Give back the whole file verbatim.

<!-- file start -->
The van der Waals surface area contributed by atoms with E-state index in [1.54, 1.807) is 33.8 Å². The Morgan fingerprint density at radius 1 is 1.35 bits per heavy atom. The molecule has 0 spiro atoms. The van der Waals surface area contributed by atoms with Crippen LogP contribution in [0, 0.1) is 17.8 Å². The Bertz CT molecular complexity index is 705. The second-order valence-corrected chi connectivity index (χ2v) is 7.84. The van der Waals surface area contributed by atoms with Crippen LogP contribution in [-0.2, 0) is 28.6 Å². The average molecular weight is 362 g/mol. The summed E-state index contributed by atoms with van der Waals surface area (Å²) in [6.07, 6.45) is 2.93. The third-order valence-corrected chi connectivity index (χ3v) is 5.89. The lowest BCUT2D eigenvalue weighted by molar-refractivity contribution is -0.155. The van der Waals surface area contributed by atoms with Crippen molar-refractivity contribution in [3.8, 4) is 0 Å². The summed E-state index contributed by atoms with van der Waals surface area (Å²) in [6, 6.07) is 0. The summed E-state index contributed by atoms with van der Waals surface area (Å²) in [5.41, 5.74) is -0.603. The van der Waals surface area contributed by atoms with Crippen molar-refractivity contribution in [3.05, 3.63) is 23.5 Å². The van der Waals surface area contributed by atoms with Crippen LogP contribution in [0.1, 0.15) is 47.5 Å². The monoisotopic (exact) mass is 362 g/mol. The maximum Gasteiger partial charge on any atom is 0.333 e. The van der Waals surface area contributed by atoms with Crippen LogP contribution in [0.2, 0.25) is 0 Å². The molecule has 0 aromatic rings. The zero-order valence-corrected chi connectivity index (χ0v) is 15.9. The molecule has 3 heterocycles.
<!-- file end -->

The van der Waals surface area contributed by atoms with E-state index in [1.54, 1.807) is 33.8 Å². The Morgan fingerprint density at radius 1 is 1.35 bits per heavy atom. The molecule has 0 spiro atoms. The van der Waals surface area contributed by atoms with Crippen LogP contribution in [0, 0.1) is 17.8 Å². The Bertz CT molecular complexity index is 705. The second-order valence-corrected chi connectivity index (χ2v) is 7.84. The van der Waals surface area contributed by atoms with Crippen LogP contribution in [-0.2, 0) is 28.6 Å². The average molecular weight is 362 g/mol. The summed E-state index contributed by atoms with van der Waals surface area (Å²) in [6.07, 6.45) is 2.93. The third-order valence-corrected chi connectivity index (χ3v) is 5.89. The lowest BCUT2D eigenvalue weighted by molar-refractivity contribution is -0.155. The van der Waals surface area contributed by atoms with Crippen molar-refractivity contribution in [3.8, 4) is 0 Å². The summed E-state index contributed by atoms with van der Waals surface area (Å²) in [6, 6.07) is 0. The summed E-state index contributed by atoms with van der Waals surface area (Å²) in [5.41, 5.74) is -0.603. The van der Waals surface area contributed by atoms with Crippen molar-refractivity contribution in [3.05, 3.63) is 23.5 Å². The van der Waals surface area contributed by atoms with Crippen LogP contribution in [0.1, 0.15) is 47.5 Å². The monoisotopic (exact) mass is 362 g/mol. The maximum Gasteiger partial charge on any atom is 0.333 e. The van der Waals surface area contributed by atoms with Crippen LogP contribution in [0.2, 0.25) is 0 Å². The molecule has 0 aromatic rings. The zero-order valence-corrected chi connectivity index (χ0v) is 15.9. The molecule has 3 heterocycles.